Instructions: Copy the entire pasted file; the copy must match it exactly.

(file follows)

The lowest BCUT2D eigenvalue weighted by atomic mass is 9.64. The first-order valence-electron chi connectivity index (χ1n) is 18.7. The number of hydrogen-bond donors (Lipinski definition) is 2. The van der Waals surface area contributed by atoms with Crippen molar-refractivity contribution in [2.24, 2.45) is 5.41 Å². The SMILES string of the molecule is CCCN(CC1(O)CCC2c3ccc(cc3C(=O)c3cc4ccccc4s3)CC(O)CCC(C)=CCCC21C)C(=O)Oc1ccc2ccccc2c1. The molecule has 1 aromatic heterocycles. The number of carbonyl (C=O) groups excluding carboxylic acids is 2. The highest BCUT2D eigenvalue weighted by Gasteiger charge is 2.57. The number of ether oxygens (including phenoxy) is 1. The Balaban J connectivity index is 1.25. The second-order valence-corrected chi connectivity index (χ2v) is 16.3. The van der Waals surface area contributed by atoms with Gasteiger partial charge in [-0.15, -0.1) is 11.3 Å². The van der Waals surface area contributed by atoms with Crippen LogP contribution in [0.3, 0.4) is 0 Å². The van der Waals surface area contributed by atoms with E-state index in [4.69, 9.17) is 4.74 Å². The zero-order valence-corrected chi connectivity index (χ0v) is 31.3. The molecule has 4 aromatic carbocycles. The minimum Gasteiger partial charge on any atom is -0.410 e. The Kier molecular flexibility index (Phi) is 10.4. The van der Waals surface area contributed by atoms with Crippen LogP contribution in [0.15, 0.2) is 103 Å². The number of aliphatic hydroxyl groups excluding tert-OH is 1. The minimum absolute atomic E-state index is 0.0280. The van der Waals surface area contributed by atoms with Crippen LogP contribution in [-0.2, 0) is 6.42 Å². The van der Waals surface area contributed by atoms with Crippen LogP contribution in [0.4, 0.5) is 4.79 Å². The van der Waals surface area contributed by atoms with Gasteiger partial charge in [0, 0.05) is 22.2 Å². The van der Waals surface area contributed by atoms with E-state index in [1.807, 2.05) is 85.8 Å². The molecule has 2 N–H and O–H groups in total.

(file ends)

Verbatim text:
The lowest BCUT2D eigenvalue weighted by atomic mass is 9.64. The first-order valence-electron chi connectivity index (χ1n) is 18.7. The number of hydrogen-bond donors (Lipinski definition) is 2. The van der Waals surface area contributed by atoms with Crippen molar-refractivity contribution in [2.24, 2.45) is 5.41 Å². The SMILES string of the molecule is CCCN(CC1(O)CCC2c3ccc(cc3C(=O)c3cc4ccccc4s3)CC(O)CCC(C)=CCCC21C)C(=O)Oc1ccc2ccccc2c1. The molecule has 1 aromatic heterocycles. The number of carbonyl (C=O) groups excluding carboxylic acids is 2. The highest BCUT2D eigenvalue weighted by Gasteiger charge is 2.57. The number of ether oxygens (including phenoxy) is 1. The Balaban J connectivity index is 1.25. The second-order valence-corrected chi connectivity index (χ2v) is 16.3. The van der Waals surface area contributed by atoms with Gasteiger partial charge in [-0.15, -0.1) is 11.3 Å². The van der Waals surface area contributed by atoms with Crippen LogP contribution in [0.3, 0.4) is 0 Å². The van der Waals surface area contributed by atoms with E-state index in [4.69, 9.17) is 4.74 Å². The zero-order valence-corrected chi connectivity index (χ0v) is 31.3. The molecule has 4 aromatic carbocycles. The minimum Gasteiger partial charge on any atom is -0.410 e. The Kier molecular flexibility index (Phi) is 10.4. The van der Waals surface area contributed by atoms with Crippen LogP contribution in [0.15, 0.2) is 103 Å². The number of aliphatic hydroxyl groups excluding tert-OH is 1. The minimum absolute atomic E-state index is 0.0280. The van der Waals surface area contributed by atoms with Crippen LogP contribution in [-0.2, 0) is 6.42 Å². The van der Waals surface area contributed by atoms with Crippen LogP contribution in [0.4, 0.5) is 4.79 Å². The van der Waals surface area contributed by atoms with Gasteiger partial charge in [0, 0.05) is 22.2 Å². The van der Waals surface area contributed by atoms with E-state index in [1.807, 2.05) is 85.8 Å². The molecule has 2 N–H and O–H groups in total.